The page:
As a foreword I would like to thank Paul Sarrett Jr. for outstanding work in the field of genealogy and especially Native American Genealogy. We would also like to give are heartfelt appreciation to him for allowing us to include his wonderful research to our pages.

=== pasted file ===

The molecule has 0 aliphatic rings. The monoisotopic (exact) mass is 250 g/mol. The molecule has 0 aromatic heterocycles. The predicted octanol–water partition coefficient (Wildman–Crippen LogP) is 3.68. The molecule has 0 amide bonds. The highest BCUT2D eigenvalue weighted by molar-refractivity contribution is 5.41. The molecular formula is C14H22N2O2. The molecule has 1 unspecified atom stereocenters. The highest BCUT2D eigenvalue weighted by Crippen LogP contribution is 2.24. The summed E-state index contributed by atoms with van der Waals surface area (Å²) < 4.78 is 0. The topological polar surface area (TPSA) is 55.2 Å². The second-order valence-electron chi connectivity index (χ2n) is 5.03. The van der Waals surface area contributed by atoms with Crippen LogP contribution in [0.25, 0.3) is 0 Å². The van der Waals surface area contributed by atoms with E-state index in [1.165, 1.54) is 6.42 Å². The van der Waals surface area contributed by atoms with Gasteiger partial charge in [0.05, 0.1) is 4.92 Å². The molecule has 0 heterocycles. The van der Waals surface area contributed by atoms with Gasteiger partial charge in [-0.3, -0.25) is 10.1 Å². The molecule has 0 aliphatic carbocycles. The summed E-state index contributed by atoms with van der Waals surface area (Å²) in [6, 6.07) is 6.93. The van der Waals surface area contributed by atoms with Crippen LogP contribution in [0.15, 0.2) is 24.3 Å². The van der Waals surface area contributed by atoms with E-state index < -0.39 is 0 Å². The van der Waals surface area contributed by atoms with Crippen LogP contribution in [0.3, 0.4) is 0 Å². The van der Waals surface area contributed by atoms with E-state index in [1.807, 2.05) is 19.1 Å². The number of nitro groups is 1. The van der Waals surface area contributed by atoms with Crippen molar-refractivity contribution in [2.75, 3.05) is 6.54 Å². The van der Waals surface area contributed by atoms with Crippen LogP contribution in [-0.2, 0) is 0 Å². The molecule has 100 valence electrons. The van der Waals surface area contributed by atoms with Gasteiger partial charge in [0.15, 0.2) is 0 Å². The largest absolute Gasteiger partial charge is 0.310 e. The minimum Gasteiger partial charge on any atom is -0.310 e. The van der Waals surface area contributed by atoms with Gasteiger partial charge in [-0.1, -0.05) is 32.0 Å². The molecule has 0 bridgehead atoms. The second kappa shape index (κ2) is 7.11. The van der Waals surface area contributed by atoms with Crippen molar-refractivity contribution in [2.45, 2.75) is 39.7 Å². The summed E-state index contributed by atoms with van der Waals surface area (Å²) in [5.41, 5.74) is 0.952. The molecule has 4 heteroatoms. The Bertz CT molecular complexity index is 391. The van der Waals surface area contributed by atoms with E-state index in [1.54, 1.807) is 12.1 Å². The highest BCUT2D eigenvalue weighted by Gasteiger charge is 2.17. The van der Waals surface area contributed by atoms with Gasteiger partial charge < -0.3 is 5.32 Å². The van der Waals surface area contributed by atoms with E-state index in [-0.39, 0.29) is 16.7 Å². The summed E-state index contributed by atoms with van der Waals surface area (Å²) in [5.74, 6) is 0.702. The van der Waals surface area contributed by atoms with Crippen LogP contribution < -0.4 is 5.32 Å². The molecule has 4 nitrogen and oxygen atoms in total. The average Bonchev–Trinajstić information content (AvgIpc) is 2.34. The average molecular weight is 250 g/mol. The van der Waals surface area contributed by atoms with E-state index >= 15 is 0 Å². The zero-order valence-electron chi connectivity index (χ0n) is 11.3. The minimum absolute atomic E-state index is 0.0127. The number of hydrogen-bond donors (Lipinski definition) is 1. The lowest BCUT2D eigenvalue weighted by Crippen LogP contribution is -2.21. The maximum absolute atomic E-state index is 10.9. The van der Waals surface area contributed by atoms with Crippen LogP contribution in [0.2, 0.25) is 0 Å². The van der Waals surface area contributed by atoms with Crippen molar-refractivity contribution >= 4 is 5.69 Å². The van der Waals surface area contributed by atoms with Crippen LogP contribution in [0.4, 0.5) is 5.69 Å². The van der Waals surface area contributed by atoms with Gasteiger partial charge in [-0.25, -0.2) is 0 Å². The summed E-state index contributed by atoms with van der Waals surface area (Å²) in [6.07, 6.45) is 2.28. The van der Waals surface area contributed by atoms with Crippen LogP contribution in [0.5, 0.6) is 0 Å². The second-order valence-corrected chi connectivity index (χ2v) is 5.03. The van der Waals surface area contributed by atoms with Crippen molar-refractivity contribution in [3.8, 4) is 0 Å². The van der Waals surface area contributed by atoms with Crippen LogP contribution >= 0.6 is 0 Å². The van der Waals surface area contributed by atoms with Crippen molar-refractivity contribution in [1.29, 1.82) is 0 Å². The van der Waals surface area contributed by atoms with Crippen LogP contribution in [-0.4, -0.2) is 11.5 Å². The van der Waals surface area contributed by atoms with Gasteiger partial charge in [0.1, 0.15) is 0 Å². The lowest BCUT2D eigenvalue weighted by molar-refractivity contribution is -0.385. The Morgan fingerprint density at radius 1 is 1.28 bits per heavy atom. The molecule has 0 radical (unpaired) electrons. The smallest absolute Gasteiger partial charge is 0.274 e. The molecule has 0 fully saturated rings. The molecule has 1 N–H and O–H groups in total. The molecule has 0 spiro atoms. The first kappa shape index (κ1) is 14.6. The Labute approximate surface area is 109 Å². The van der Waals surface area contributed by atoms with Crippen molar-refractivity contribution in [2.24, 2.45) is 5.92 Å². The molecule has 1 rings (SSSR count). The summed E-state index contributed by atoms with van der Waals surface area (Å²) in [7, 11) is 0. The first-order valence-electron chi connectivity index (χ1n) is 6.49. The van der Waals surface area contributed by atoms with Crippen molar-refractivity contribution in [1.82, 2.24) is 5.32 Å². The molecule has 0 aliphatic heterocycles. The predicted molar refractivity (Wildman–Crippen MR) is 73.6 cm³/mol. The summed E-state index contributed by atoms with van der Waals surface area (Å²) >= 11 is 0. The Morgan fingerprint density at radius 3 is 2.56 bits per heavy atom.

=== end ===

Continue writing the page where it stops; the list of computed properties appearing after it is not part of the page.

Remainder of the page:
Revised: May 09, 1996 Revised: Jan. 29, 1996 Revised: Aug. 18, 1995 Created: Jul. 04, 1993 By: Paul R. Sarrett, Jr. While tracing Cherokee ancestry is difficult it is not impossible. There are records for the "Eastern" Cherokees and of the "Western" Cherokees. These records are representative of those existing for other tribes which came under the jurisdiction of the Bureau of Indian Affairs. For those interested in conducting their own research, "Exploring Your Ancestry" by Thomas G. Moony is highly recommended. (See my file NA_SOURCE.TXT for source records which can provide maps, books, and pamphlets, etc. etc. ...prs) Several census have been taken and tribal records have also been kept. Sometimes in the census/index records you will find a number with the name. This number could be a "Roll" number and is very important. Keep it. If you are researching so that you may receive "Tribal Membership". To register as a member of the Cherokee Nation one must prove direct ancestry to a person of Cherokee Blood enrolled by DAWES during the period of 1898 to 1914. Simultaneous applications for "Certificate of Degree of Indian Blood" and "Cherokee Nation Membership" are required. Birth certificates, death certificates, and Court Records are some of the means of "proving" direct decendency from a person on the DAWES Roll. It is your responsibility to "prove" to the Cherokee Nation that you are entitled to be registered as a member. If your descendent is NOT on the DAWES Roll no registration will be allowed. Applications may be obtained from Cherokee Nation, Tribal Register Tahlequah, OK. 74465 Phone 918-456-0671 Note that tribal agencies do Not accept Federal Census Records as Proof of Indian blood. Originally the Native American Indian was to be included in the Vital Statistic Records of each state when that state began keeping records but because the Native American Indians were spread out in large area, complete registering was not done for many years. There are many tribal offices for different tribes as well as Bureau of Indian Affairs offices for different areas. As of the 1980 Federal census there were 25 pages (80 tribes to a page) of listed "tribes" to be coded and those not listed had a special code number. The more well known tribes were: Apache, Navajo, Hopi, Cherokee, Sioux, Iroquois, Crow, Chippewa and many others. The tribes that are less known include the Attu, Atka, Hoh, Makah, Sanak, etc. Some tribes have more and better records than others. Our way of doing genealogy does not always fit the Indian way. They may take into their home an orphan, the homeless of any age, a widow or other stray and call them "brother, sister, aunt" etc... and there may be no blood relationship at all. It was also an accepted practice to use the mother's family name and she could be listed as head of household. An Indian name generally does not tell you if the person is male or female. Many Native Americans were missed completely on the census rolls when taken because of distance, lack of communication and understanding of the language and customs. Others did not want to admit to being Indian and some just refused to report. Also, as with all people, names were written as then sounded to the person taking the census. ( Pal could be listed as Powell). Many Native Americans had only one name which did not help to keep the records correct. There were many with given and surnames so different from what the record taker was accustomed to that they did not always understand them or know how to record them. As with any other family research, it is best to start with your "known" parent and work back toward your descendent. 1920, 1910, 1900, etc. etc. These Census & Roll records are located in the Fort Worth Federal Record Center, the National Archives and the Oklahoma Historical Society in Oklahoma City. As well as other Regional NARC Centers. The Cherokees were once a mighty and powerful nation. At the time when the Cherokees came first in contact with the white man (DeSoto in 1540, they claimed some 135,000 square miles of territory covering parts of eight present-day states: North Carolina, South Carolina, Georgia, Alabama, Tennessee, Kentucky, Virginia and West Virginal. By the end of the American Revolutionary War, the Cherokees had lost about half of their land in the east. Between 1785 and 1835 the Cherokee lands had shrunk to a few million acres. By the "Treaty of New Echota" in 1835, all lands east of the Mississippi River were ceded to the Federal Government. (Of the 40 treaties executed with the Cherokees, the Federal Government chose to break each and every one.) As far back as 1782, a group of Eastern Cherokee who fought with the British in the Revolution petitioned the Spanish for permission to settle west of the Mississippi, which was granted. A. group of Eastern Cherokee moved in 1794 into the St. Francis River valley in present-day southeastern Missouri. It is probable that there were already Cherokee settled in the Missouri area. Records of how many people, and when, moved "West" are limited. Due to earthquakes and flooding in Missouri, around 1812, most of the Cherokee in Missouri moved into present-day northwestern Arkansas. The LOVELY'S PURCHASE of 1816, was a result of a conference between the OSAGES and the CHEROKEES, convened at the mouth of the Verdigris River. Major WILLIAM LOVELY, Cherokee agent in the West, obtained an agreement whereby the OSAGES ceded to the United States the land as follows: "Beginning at the Arkansas River .. Frog Bayou .. then up the Arkansas and Verdigris to the falls of the Verdigris River .. thence Eastwardly, to the said OSAGE boundary line, at a point 20 leagues North from the Arkansas River .. and, with that line, to the point of beginning..." During 1811-1812, the Cherokees moved en masse to the Arkansas region. In the "Turkey Town Treaty of" 1817 the Cherokee ceded land and some 1,100 Cherokees started (1818-19) their removal from their ancestral lands East of the Mississippi to area to Arkansas Territory. The Cherokee agreed to exchange 1/3rd of the lands in the East for equal acreage located between the White River on the Northeast boundary and the Arkansas River on the Southwest boundary in the then Arkansas Territory. Out of these "treaties", the Cherokee had a choice of two alternatives. They could either "enroll" to move to the traded land in Arkansas or they could "file" for a reservation of 640 acres in the east which would revert to the state upon their death or abandonment of the property. Reservation Rolls 1817 A listing of those Cherokees desiring a 640 acre tract in the east and permitted to reside their. No record exists of the 2,000 Cherokees who emigrated before 1817. Emigration Rolls 1817 A listing of those Cherokees emigrating to 1835 Arkansas territory & later 1828 to Oklahoma In 1828, the Cherokees ceded their lands in Arkansas for land in Oklahoma. Henderson Rolls 1835 A listing of 16,000 Cherokees living in Alabama, Georgia, Tennessee, & North Carolina to be removed to Oklahoma, per Treaty New Echota. The "Treaty of New Echota", 29 Dec 1835, represented the final cession of all Cherokee lands east of the Mississippi. This Census (NARC T-496) was taken of the Western Cherokees in 1835 before they were force to move in what is know as "The Trail of Tears" to Oklahoma. But in the three years between 1835 and 1838 no records seem to have been kept of those Cherokee Indians who were born, who died (4,000) along the way, who never left their homes, or who initially reached the new territory in the west. Commissioner of Indian Affairs in 1835 by Major Currey who was in charge of the Census classified as "Indian" anyone with 1/4 degree of Indian blood. In 1838, several hundred Cherokees in the East escaped into the mountains of North Carolina and became known as the Eastern Band of Cherokees. At about the same time, many elected to take advantage of Article 12 of the 1835 treaty which allowed those desirous to stay in the east if they met certain criteria. Mullay Roll 1848 A listing of 1,517 Cherokees living in in North Carolina after the removal of 1838 Agent John C. Mullay took the Census pursuant to an act of Congress in 1848. Siler Roll 1851 A listing of 1,700 Cherokees living in Eastern Cherokee entitled to a per capita payment pursuant an act of Congress in 1850. In 1851, David W. Silar was appointed to take a census of the Cherokees east of the Mississippi to determine who could be eligible to participate in a per capita payment based on the 1835 treaty. Silar submitted his census list which contained 1,959? individuals by state and county in North Carolina, Tennessee, Georgia and Alabama. Old Settler Roll 1851 A listing of Cherokees still living in 1851 who already residing in Oklahoma when the main body of the Cherokee arrived in the winter of 1839 (Trail of Tears) Approximately one third were Old Settlers and two third were new arrivals. The 1851 Old Settler Roll lists each individual by district and his/her children unless the mother was an emigrant Cherokee. In this case, the children were listed with their mother on the Drennen Roll 1852. There were 44 family groups listed as non-residents. Guion Miller used this roll in compiling the 1910 record. Chapman Roll 1852 Prepared by Albert Chapman as a listing of those Cherokee actually receiving payment based on Siler 1851 Eastern Census. In 1851 and 1852 the per capita payments were made by Alfred Chapman based on Silar's census to 2,134 individuals.This roll played an important part in Guion Miller's preparation of his roll completed in 1910. Anyone who could trace their ancestry to an individual on the Chapman Roll was included on Miller's roll. Drennen Roll 1852 Prepared by John Drennen as a listing of first Census of "New" arrivals of 1839 in Oklahoma. (Trail of Tears) Federal Census 1860 M-653 Roll 52 & 54 contain Indian lands in Arkansas Swetland Roll 1869 Prepared by S.H. Swetland as a listing of those Cherokee, and their decedents, who were listed as remaining in North Carolina by Mullay 1848 Census. Made pursuant to an act of Congress 1868 for a removal payment authorization. S. H. Swetland was appointed to take a census in 1868. He was to use the Mullay Roll of 1848 as the basis for his census. This census was completed in 1868 and gives the families in the Eastern Cherokee band. Hester Roll 1883 Prepared by Joseph G. Hester as a listing of Eastern Cherokee in 1883. (This Roll is an excellent source of information. Includes ancestors, Chapman Roll Number, age English name and Indian name.) In 1882, Joseph G. Hester was appointed to take the 5th census of the Eastern Band. Copies of the previous census were made available to him and he was required to account for all persons on the previous rolls by either including them on the new roll, noting their deaths on the old rolls or describing their whereabouts as unknown either to Mr. Hester or any of the Native Americans. This completed roll was submitted to the Secretary of Interior in 1884. It contained 2,956 persons residing in North Carolina, Tennessee, Georgia, Alabama, South Carolina, Virginia, Illinois, Kansas, Colorado, Kentucky, New Jersey, and California. Those living west of the Mississippi and listed by Mr. Hester were descendants of members of the Eastern Band and had no affiliation with the Cherokee Nation in the west. Federal Census 1880 T-9, 1,454 rolls, Check Federal Territorial Census rolls using the names and locations found in the Indian Rolls. (Note the 1880 Indian Schedules for this Federal Census were destroyed.) In 1879, the Cherokee National Council authorized a census and this 1880 Census was arranged in 6 schedules. Again, in 1883 and 1886, The Cherokee National Council authorized another census. Federal Census 1890 M-123, Roll 76 is Indian Territory, Oklahoma In 1890, another census of the Cherokee Nation was made and it is probably the most complete of any of the census. It included Cherokees and adopted whites, Shawnees and Delawares, orphans under 16 yrs, those denied citizenship by the Cherokee authorities, those whose claims to citizenship were pending, intruders and whites living in the Cherokee Nation by permission. Payment Roll 1896 The 1896 Payment Roll is based on the above 1851 Old Settler Roll and listed each payee 1851 roll number, name, age, sex, and post office address. The DAWES Roll The final Roll for allotting the land and 1898-1914 terminating the Cherokee Nation of Oklahoma. Senator Henry L. Dawes was the Commission's Chairman. The Roll turned out NOT to be as final as it was expected to be. Upon the re-organization of the Cherokee Nation of Oklahoma in the 1970's, the DAWES Roll became the only means of "Certifying" membership. To be enrolled by the Cherokee Nation, one must "prove" ancestry to a person enrolled by DAWES. Federal Census 1900 T-623, 1,854 rolls, Same as 1910; in addition a separate Indian Territory Schedule is at the end of the Soundex Index (T-1082). Use Soundex Code. This lists members of the Five Civilized Tribes as well as Whites and Blacks living in the Indian Territory. Rolls 1843-1854 are the rolls for the Cherokee, Chickasaw, Choctaw, Creek, Peoria, Quapaw, Seneca, Wyandotte, Seminole, Modoc, Ottawa & Shawnee nations. There are also special state censuses listing Indian population by tribes or reservations. Five Civilized Tribes 1907 #7 RA3 index & final rolls 5 civilized Tribes-1907 Churchill Roll 1908 Prepared by Frank C. Churchill as a listing of Eastern Cherokee to "Certify Members" of the Eastern Band. (Like the Hester above has lots of Information) Guion Miller Roll 1909 Prepared by Guion Miller of all Eastern Cherokee (Not Old Settlers), residing in the either East or West of the Mississippi River. Ordered by the Court of Claims as result of "Suit" won by Eastern Cherokees. Federal Census 1910 T-624, 1,784 rolls, Indian Schedules are at the end of the identified Enumeration District ED (Use the Federal Census Index Books for ED of County of Residence.) Federal Census 1920 T-625, 8,585 rolls, Native American Indians may be identified as Black, Indian, Other, or white. Baker Roll 1924 This was supposed to be the "final Roll" of the Eastern Cherokee. The land was to be allotted and all were to become citizens. Fortunately the Eastern Cherokee avoided the termination procedures, unlike their brothers of the Cherokee Nation West. The Baker Roll Revised is the currant membership Roll of the Eastern Band of Cherokee Indians in North Carolina. There have been other census taken from time to time that included the some of the Creek, Shawnees and Delawares that became part of the Cherokee Nation. There are numerous other records available in the National Archives which include records of the Bureau of Indian Affairs, US Army Mobile Units, Records of the Supreme Court, Records of the US District Courts, Records of the US Court of Appeals, Records of the US Court of Claims, Records of the Veterans Administration. Since the Cherokee Indians were not (generally) subject to state courts, their civil and criminal court records are normally found in the Federal Court records. The Bureau of Indian Affairs records include the Indian Removal records, the Land Division records, the Enrollment of the Eastern Cherokee, the Law and Probate Division records (this has to do with the heirs of deceased Indian allottees), the Civilization Division records, the Indian Civil War Claims records, the Statistics Division records, the Finance Division records and the Miscellaneous Division records. Bureau of Indian Affairs Field Office records available for Cherokees include Cherokee Agency, East located at National Archives; Cherokee Agency, North Carolina located at FARC, Atlanta; Cherokee Agency, West located at the National Archives. In 1938, the Adjutant General's Office transferred its collection of Confederate records to the National Archives. While many of the Confederate records were destroyed before seizure by the Union Army, some records still exist. Roll 74, Compiled Records Showing Service of Military Units in Confederate Organizations contains information about the Indian Organizations .Also, compiled military service records have been reproduced on microfilm by the National Archives that include service records of Confederate soldiers. Also the Confederate States Army Casualties and also documents pertaining to battles in Indian Territory are in the records. The Indian Archives in the Oklahoma Historical Society, Oklahoma City, contains about 3 million manuscripts and 6 thousand bound volumes of Indian documents. This is the largest collection of Indian documents in the United States outside of the National Archives. In addition, private collections are also housed at the Oklahoma Historical Society. These include the works of several noted Indian historians In addition, the Oklahoma Historical Society maintains an excellent collection of Oklahoma newspapers. The Oklahoma Historical Society records contains 740 bound volumes and 25 file drawers containing over 430 thousand pages pertaining to the Cherokee Nation. In doing Native American research, just remember that not all Cherokee descendants are REALLY Cherokee. Since many persons who were white, members of other tribes, and slaves were granted membership into the Cherokee tribe. One should check the Creek, Choctaw and Delaware records very closely also as these groups contributed MANY members to the Cherokee Tribe. Happy Hunting. Paul R. Sarrett, Jr.